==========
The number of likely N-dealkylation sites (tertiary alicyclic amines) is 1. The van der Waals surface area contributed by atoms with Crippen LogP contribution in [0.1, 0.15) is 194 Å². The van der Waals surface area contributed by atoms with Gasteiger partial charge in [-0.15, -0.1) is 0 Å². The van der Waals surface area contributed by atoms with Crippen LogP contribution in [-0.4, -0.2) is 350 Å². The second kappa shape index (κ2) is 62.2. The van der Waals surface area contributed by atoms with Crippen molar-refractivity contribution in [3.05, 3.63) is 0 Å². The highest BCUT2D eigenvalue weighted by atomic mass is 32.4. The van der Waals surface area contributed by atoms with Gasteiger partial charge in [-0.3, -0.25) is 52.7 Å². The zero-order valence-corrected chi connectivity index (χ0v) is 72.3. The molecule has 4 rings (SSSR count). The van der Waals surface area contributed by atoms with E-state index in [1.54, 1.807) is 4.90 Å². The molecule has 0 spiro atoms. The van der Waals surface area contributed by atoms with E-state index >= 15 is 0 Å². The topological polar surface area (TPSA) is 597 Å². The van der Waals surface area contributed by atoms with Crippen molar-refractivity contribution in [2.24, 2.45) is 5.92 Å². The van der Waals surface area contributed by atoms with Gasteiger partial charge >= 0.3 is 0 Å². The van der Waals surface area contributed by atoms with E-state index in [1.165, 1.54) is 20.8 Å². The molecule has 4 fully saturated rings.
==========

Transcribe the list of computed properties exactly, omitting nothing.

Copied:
The number of likely N-dealkylation sites (tertiary alicyclic amines) is 1. The van der Waals surface area contributed by atoms with Crippen LogP contribution in [0.1, 0.15) is 194 Å². The van der Waals surface area contributed by atoms with Gasteiger partial charge in [-0.15, -0.1) is 0 Å². The van der Waals surface area contributed by atoms with Crippen LogP contribution in [-0.4, -0.2) is 350 Å². The second kappa shape index (κ2) is 62.2. The van der Waals surface area contributed by atoms with Crippen molar-refractivity contribution in [3.05, 3.63) is 0 Å². The highest BCUT2D eigenvalue weighted by atomic mass is 32.4. The van der Waals surface area contributed by atoms with Gasteiger partial charge in [-0.3, -0.25) is 52.7 Å². The zero-order valence-corrected chi connectivity index (χ0v) is 72.3. The molecule has 4 rings (SSSR count). The van der Waals surface area contributed by atoms with E-state index in [1.54, 1.807) is 4.90 Å². The molecule has 0 spiro atoms. The van der Waals surface area contributed by atoms with E-state index >= 15 is 0 Å². The topological polar surface area (TPSA) is 597 Å². The van der Waals surface area contributed by atoms with Crippen molar-refractivity contribution in [2.24, 2.45) is 5.92 Å². The van der Waals surface area contributed by atoms with Gasteiger partial charge >= 0.3 is 0 Å². The van der Waals surface area contributed by atoms with E-state index in [1.165, 1.54) is 20.8 Å². The molecule has 4 fully saturated rings.